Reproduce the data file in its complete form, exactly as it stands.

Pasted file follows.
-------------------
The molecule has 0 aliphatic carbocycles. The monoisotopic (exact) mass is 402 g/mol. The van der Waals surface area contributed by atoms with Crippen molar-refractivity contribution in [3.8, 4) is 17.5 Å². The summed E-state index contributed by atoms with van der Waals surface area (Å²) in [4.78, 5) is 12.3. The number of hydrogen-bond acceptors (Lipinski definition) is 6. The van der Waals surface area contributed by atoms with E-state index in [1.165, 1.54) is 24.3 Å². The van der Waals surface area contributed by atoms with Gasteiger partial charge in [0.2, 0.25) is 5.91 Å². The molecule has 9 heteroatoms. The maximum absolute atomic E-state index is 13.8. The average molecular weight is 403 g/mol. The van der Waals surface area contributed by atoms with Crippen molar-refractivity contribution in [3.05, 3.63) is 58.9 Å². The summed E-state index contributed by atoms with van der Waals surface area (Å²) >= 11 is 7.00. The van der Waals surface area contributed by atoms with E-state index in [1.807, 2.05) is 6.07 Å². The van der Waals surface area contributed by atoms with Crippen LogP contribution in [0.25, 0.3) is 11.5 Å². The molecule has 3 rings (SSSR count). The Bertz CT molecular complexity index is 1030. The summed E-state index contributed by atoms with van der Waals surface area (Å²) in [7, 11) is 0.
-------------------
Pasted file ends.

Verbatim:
The molecule has 0 aliphatic carbocycles. The monoisotopic (exact) mass is 402 g/mol. The van der Waals surface area contributed by atoms with Crippen molar-refractivity contribution in [3.8, 4) is 17.5 Å². The summed E-state index contributed by atoms with van der Waals surface area (Å²) in [4.78, 5) is 12.3. The number of hydrogen-bond acceptors (Lipinski definition) is 6. The van der Waals surface area contributed by atoms with E-state index in [1.165, 1.54) is 24.3 Å². The van der Waals surface area contributed by atoms with Gasteiger partial charge in [0.2, 0.25) is 5.91 Å². The molecule has 9 heteroatoms. The maximum absolute atomic E-state index is 13.8. The average molecular weight is 403 g/mol. The van der Waals surface area contributed by atoms with Crippen molar-refractivity contribution in [3.05, 3.63) is 58.9 Å². The summed E-state index contributed by atoms with van der Waals surface area (Å²) >= 11 is 7.00. The van der Waals surface area contributed by atoms with E-state index in [1.807, 2.05) is 6.07 Å². The van der Waals surface area contributed by atoms with Crippen LogP contribution in [0.25, 0.3) is 11.5 Å². The molecule has 3 rings (SSSR count). The Bertz CT molecular complexity index is 1030. The summed E-state index contributed by atoms with van der Waals surface area (Å²) in [7, 11) is 0.